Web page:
The presence and distribution of hydrogen in the lunar sub-surface is a matter of considerable scientific and economic interest. This ancient surface, like that of Mercury, encapsulates a barely adulterated record of the history of the terrestrial planets, and the likely association of hydrogen with water molecules can provide insights into the past few billion years.

This presentation contains a detailed comparison of maps of the hydrogen distribution near the lunar south pole made by the Lunar Prospector Neutron Spectrometer (LPNS) and the Lunar Exploration Neutron Detector Collimated Sensors for EpiThermal Neutrons (LEND CSETN). Epithermal neutrons reflect the hydrogen abundance in the top metre of the regolith, such that lower neutron count rate corresponds to higher hydrogen abundance.

There are three important ways in which measured maps of epithermal neutron count will be degraded representations of what actually leaves the lunar surface:

1) the instrumental footprint resulting from neutron detectors not solely counting neutrons from the nadir direction,

2) the local background due to neutrons produced when cosmic rays strike the spacecraft itself, and

3) the inevitable stochastic noise associated with the finite measurement periods.

Each of these observational artifacts leaves an imprint upon the measured map. With a suitable choice of statistical estimators it is possible to infer empirically the importance of each of these factors for each of the LPNS and LEND CSETN.

The two widely-used statistical estimators that will be employed are: i) the autocorrelation function, and ii) the power spectrum. The autocorrelation function of a map is a measure of the similarity between values in pixels at different relative position. This function depends not only on the intrinsic clustering properties of the count rate, but also on both the smoothing length imposed on the data by the instrumental spatial resolution and the amount of uniform background that is introduced. Qualitatively, on scales smaller than the instrumental footprint the correlation function will be approximately flat. The power spectrum is just the Fourier transform of the autocorrelation function and represents an alternative way of showing which spatial scales contain information.

Results.

Using the autocorrelation functions and power spectra of the polar count rate maps, it is shown that the LEND CSETN has a footprint that it is least as big as would be expected for an omni-directional detector at an orbital altitude of 50 km. The collimated flux into the field of view of the collimator is negligible. The maps of lunar polar hydrogen with the highest contrast, i.e. resolution, are those resulting from pixon image reconstruction of the LPNS data (Teodoro, 2010). These typically provide weight percentages of water equivalent hydrogen that are accurate to 30% within the polar craters.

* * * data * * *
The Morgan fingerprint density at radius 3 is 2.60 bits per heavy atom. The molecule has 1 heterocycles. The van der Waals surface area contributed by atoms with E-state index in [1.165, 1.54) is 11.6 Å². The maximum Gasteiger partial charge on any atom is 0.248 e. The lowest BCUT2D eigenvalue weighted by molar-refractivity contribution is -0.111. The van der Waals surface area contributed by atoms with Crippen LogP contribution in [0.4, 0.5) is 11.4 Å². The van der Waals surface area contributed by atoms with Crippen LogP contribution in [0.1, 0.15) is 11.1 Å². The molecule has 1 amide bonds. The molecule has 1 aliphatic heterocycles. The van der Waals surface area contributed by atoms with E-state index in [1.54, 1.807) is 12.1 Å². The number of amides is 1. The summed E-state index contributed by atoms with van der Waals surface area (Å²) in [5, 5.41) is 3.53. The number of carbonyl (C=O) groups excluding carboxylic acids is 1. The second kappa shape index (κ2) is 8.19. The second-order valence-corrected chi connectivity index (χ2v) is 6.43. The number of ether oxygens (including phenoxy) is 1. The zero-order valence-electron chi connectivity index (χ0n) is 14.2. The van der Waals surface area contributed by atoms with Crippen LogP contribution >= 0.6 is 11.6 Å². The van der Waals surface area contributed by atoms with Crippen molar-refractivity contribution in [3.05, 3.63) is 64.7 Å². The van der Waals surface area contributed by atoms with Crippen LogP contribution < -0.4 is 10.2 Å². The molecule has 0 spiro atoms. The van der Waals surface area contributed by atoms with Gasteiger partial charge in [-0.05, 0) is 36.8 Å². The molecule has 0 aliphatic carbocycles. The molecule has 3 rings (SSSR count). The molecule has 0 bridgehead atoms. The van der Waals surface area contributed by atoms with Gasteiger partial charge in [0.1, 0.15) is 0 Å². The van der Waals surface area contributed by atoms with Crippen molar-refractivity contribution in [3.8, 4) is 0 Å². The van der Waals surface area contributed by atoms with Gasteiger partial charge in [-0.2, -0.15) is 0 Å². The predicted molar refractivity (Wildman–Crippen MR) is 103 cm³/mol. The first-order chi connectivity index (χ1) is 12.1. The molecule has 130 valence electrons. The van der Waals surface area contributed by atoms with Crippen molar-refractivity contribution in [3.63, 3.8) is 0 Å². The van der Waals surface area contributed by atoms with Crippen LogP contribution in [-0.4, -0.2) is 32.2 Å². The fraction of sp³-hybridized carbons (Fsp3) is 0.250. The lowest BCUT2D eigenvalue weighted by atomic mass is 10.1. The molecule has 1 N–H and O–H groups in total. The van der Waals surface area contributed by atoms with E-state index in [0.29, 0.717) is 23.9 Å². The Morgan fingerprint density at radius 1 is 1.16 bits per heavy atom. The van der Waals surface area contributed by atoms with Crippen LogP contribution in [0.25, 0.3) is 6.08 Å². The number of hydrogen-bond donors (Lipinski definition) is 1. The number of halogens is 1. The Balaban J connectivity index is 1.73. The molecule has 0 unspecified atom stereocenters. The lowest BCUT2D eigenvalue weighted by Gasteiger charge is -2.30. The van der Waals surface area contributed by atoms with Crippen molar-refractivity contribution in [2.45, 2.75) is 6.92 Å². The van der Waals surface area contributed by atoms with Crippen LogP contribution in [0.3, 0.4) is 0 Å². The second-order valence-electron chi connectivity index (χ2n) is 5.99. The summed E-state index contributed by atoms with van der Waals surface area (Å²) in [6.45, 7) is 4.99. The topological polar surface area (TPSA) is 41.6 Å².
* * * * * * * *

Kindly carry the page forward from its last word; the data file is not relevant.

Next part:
The LEND CSETN commissioning orbit data showed that the count rate decreases with increasing altitude. This trend is the opposite of that from counts generated by cosmic rays striking the spacecraft itself, because the Moon provides less shielding at higher altitudes. The collimated count rate should be approximately independent of altitude, because it only depends upon the collimator field of view as the lunar neutron emission is almost constant surface brightness. The only component of neutron counts into the LEND CSETN that decreases with increasing altitude is that which depends upon the angle subtended by the Moon, ie the omni-directional lunar counts. These will have higher energies to penetrate into the detector while not coming through the small collimator field of view, and constitute a significant, spatially-varying background.

The low count rate in the vicinity of Shoemaker crater determined from the LEND CSETN data was found to be consistent with a statistical fluctuation superimposed on a broad suppression in count rate of the sort produced by an omni-directional, spatially-varying high energy epithermal neutron background. If the lunar neutron count rate measured by the LEND CSETN was predominantly collimated, then there should be large count rate fluctuations present across the polar regions. That these are not observed in the autocorrelation function or power spectrum for the LEND CSETN map is evidence that the collimated fraction of the count rate is very low, and the effective footprint of the LEND CSETN is significantly larger than the collimator field of view.